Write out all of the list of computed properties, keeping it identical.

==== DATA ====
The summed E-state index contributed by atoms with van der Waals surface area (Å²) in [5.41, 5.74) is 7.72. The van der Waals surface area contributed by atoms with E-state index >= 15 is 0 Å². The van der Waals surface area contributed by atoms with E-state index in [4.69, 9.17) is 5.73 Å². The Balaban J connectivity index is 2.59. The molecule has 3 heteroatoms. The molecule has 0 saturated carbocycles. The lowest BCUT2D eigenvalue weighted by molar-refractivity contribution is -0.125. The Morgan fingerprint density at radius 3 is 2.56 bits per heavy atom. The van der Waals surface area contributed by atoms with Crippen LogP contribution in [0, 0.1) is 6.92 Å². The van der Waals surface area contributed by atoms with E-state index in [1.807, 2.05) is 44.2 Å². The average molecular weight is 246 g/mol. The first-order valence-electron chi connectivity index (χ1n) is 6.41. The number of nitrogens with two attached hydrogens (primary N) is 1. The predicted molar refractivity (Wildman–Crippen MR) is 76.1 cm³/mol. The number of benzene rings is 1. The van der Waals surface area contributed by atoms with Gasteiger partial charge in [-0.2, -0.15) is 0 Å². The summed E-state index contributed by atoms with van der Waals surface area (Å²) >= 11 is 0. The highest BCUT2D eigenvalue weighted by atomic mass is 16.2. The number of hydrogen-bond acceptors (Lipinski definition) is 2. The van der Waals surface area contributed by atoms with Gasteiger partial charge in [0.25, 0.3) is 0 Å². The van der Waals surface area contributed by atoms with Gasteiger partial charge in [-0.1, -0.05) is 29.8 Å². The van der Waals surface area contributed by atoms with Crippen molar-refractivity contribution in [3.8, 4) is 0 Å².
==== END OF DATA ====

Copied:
The summed E-state index contributed by atoms with van der Waals surface area (Å²) in [5.41, 5.74) is 7.72. The van der Waals surface area contributed by atoms with E-state index >= 15 is 0 Å². The van der Waals surface area contributed by atoms with E-state index in [4.69, 9.17) is 5.73 Å². The Balaban J connectivity index is 2.59. The molecule has 3 heteroatoms. The molecule has 0 saturated carbocycles. The lowest BCUT2D eigenvalue weighted by molar-refractivity contribution is -0.125. The Morgan fingerprint density at radius 3 is 2.56 bits per heavy atom. The van der Waals surface area contributed by atoms with Crippen LogP contribution in [0, 0.1) is 6.92 Å². The van der Waals surface area contributed by atoms with E-state index in [1.807, 2.05) is 44.2 Å². The average molecular weight is 246 g/mol. The first-order valence-electron chi connectivity index (χ1n) is 6.41. The number of nitrogens with two attached hydrogens (primary N) is 1. The predicted molar refractivity (Wildman–Crippen MR) is 76.1 cm³/mol. The number of benzene rings is 1. The van der Waals surface area contributed by atoms with Gasteiger partial charge in [-0.2, -0.15) is 0 Å². The summed E-state index contributed by atoms with van der Waals surface area (Å²) >= 11 is 0. The highest BCUT2D eigenvalue weighted by atomic mass is 16.2. The number of hydrogen-bond acceptors (Lipinski definition) is 2. The van der Waals surface area contributed by atoms with Gasteiger partial charge in [0.25, 0.3) is 0 Å². The van der Waals surface area contributed by atoms with Gasteiger partial charge in [-0.1, -0.05) is 29.8 Å². The van der Waals surface area contributed by atoms with Crippen molar-refractivity contribution in [3.8, 4) is 0 Å².